Roller Coaster Math

Sunday, February 23, 2014 3:22 PM
blasterboy6500's avatar

A new Six Flags park is planning to open 3 new roller coasters. They test the prototypes for the rides on 3 congruent circular tracks each 5000 meters long. The coasters travel 44, 48, and 50 meters per second, and the park decides to stop testing once all the coasters reach the same position on the track. Given that all 3 coasters start at the same position, how long will Six Flags have to keep testing?


You don't need a parachute to jump out of an airplane. You need one to do it again.
+0
Sunday, February 23, 2014 4:44 PM
bjames's avatar

who's the manufacturer?


"The term is 'amusement park.' An old Earth name for a place where people could go to see and do all sorts of fascinating things." -Spock, Stardate 3025

+1Loading
Sunday, February 23, 2014 6:37 PM
ApolloAndy's avatar

Do the riders have flash pass? Because if they don't Six Flags is going to intentionally slow down the loading to artificially increase wait times.


Hobbes: "What's the point of attaching a number to everything you do?"
Calvin: "If your numbers go up, it means you're having more fun."

+5Loading
Sunday, February 23, 2014 6:49 PM
slithernoggin's avatar

Fine. A new Six Flags park gets three coasters, and Michigan's Adventure gets nothing again.

+17Loading
Sunday, February 23, 2014 7:20 PM
Tommytheduck's avatar

They will stop immediately after they crest the lifthill because Six Flags will set the trim breaks to slow the trains to 30 meters per second, thereby never giving them the chance to pull away from each other in the first place.

+0
Sunday, February 23, 2014 7:42 PM

Let t = the time elapsed since testing began.

Since the tracks are closed loops we are really looking for the displacement from the beginning. We could set up a modular arithmetic problem.

The displacement of the coaster on track A is 44t (mod5000). Track B is 48t(mod5000). Track C is 50t(mod5000). Set up equations for A = B, B = C, and A = C.

The solution to A = B is t = 1250n where n = 1, 2, 3, ....

The solution to A = C is t = 2500n where n = 1, 2, 3, ....

The solution to B = C is t = 1250n where n = 1, 2, 3, ...

Each equation shares a common solution when t = 2500 s or 41 min and 40 s. Interestingly enough the coaster cars will end up at the starting point of testing.

+1Loading
Sunday, February 23, 2014 8:19 PM
Lord Gonchar's avatar

And with that, I hope you thank mulfinator for doing your homework for you. ;)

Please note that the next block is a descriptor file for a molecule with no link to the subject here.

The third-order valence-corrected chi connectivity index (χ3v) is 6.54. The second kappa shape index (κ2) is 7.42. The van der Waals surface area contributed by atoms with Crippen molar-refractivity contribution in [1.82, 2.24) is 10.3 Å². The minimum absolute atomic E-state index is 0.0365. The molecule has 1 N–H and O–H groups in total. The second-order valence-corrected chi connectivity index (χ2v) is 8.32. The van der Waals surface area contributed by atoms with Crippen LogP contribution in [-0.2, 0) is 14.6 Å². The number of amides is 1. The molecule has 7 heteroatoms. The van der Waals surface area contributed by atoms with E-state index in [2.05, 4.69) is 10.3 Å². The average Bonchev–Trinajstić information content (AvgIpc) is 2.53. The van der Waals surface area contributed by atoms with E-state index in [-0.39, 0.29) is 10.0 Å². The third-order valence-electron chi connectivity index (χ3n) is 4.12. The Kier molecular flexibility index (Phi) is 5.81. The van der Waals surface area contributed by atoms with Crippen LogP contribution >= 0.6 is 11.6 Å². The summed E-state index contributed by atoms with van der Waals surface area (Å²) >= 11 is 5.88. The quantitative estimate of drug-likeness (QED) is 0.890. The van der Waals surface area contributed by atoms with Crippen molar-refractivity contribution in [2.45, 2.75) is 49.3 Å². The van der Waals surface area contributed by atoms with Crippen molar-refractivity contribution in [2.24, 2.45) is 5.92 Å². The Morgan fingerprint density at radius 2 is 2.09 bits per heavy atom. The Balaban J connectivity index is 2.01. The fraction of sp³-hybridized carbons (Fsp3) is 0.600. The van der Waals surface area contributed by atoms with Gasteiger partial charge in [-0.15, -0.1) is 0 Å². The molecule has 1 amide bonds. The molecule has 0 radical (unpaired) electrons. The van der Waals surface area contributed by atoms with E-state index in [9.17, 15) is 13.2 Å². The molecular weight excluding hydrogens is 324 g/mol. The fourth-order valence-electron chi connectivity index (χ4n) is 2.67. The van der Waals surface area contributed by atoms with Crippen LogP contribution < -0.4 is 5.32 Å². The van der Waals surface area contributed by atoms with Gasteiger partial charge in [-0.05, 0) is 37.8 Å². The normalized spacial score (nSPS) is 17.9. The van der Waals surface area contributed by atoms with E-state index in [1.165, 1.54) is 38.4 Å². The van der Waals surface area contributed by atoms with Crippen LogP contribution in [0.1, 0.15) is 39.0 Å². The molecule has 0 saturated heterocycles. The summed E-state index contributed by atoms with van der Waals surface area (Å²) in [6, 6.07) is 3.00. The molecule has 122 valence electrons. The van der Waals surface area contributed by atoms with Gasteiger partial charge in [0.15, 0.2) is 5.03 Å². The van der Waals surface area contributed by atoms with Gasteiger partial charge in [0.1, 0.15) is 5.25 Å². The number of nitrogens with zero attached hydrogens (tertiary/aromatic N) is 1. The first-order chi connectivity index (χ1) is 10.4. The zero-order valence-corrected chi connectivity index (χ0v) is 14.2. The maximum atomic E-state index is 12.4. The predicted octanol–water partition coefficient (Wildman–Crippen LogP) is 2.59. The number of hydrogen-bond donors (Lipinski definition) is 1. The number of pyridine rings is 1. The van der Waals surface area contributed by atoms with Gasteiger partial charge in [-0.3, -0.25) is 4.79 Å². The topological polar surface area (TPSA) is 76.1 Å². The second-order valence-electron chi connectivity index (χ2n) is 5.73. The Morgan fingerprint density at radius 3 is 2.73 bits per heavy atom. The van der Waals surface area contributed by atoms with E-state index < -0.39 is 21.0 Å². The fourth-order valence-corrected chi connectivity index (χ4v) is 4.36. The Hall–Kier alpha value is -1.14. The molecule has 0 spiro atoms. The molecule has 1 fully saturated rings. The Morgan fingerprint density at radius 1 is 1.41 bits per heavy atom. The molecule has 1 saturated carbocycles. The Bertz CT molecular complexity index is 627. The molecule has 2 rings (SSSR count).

+3Loading
Sunday, February 23, 2014 8:32 PM
slithernoggin's avatar

I'll thank him. I have no idea what all that means. (He lost me at "let t = the time elapsed".....)

+0
Sunday, February 23, 2014 10:05 PM
blasterboy6500's avatar

If only I got homework about roller coasters...

(Your solution is correct, BTW)

Last edited by blasterboy6500, Sunday, February 23, 2014 10:06 PM
You don't need a parachute to jump out of an airplane. You need one to do it again.
+0
Sunday, February 23, 2014 11:08 PM
Tekwardo's avatar

El Toro's train will meet Rolling Thunder's train in 52.3 seconds.


cebeavers.tumblr.com

Don't cry because it's over, smile because it happened.

+1Loading
Monday, February 24, 2014 9:37 PM
Timber-Rider's avatar

Raises hand. Testing is only accurate if there are no break downs. But, knowing six flags, one of the 3 is bound to be experiencing delays. If you would like to recalculate please do so now. We are not sure when or if coaster two will will retest, but we thank you for waiting. Enjoy the rest of your day in the six flags testing forum. LOL!!


I didn't do it! I swear!!

+0
Tuesday, February 25, 2014 9:41 AM
Raven-Phile's avatar

The answer is D.) Michigan's Adventure.


R.I.P LeRoi Moore 9/7/61 - 8/19/2008
+0
Tuesday, February 25, 2014 10:03 AM
sirloindude's avatar

I think the bigger question is whether or not Cedar Fair is going to buy this park just to shut it down and eliminate competition with a flagship park.

Last edited by sirloindude, Tuesday, February 25, 2014 10:03 AM
+0
Tuesday, February 25, 2014 4:03 PM
ApolloAndy's avatar

Screw those Chinese and their Remainder Theorem.

Last edited by ApolloAndy, Tuesday, February 25, 2014 4:04 PM

Hobbes: "What's the point of attaching a number to everything you do?"
Calvin: "If your numbers go up, it means you're having more fun."

+1Loading
Tuesday, February 25, 2014 6:45 PM

ApolloAndy said:

Screw those Chinese and their Remainder Theorem.

I knew number theory would come in handy at some point in my life. I just didn't realize it would be on Coasterbuzz.

+2Loading
Wednesday, February 26, 2014 11:01 AM

Did anybody do the real math on that problem? At those speeds, Assuming sustained speeds as described and conventional steel coaster hardware, they'll have to stop to change wheels before they complete the first circuit.

--Dave Althoff, Jr.


    /X\        _      *** Respect rides. They do not respect you. ***
/XXX\ /X\ /X\_ _ /X\__ _ _ _____
/XXXXX\ /XXX\ /XXXX\_ /X\ /XXXXX\ /X\ /X\ /XXXXX
_/XXXXXXX\__/XXXXX\/XXXXXXXX\_/XXX\_/XXXXXXX\__/XXX\_/XXX\_/\_/XXXXXX

+0
Friday, February 28, 2014 12:30 AM
Tomtortoise's avatar

What happens of the train dosn't clear the lift hill?


If its not broken, don't touch it.

+0
Friday, February 28, 2014 12:43 AM
D_vo's avatar

You're all wrong. The green train only makes it 1/8th of the way around the circle before ramping off into the lake. The answer is, the solution does not exist.

Last edited by D_vo, Friday, February 28, 2014 12:43 AM

I call Cedar Point my home park even though I live in the Chicago Suburbs.

+0

You must be logged in to post

POP Forums - ©2018, POP World Media, LLC
Loading...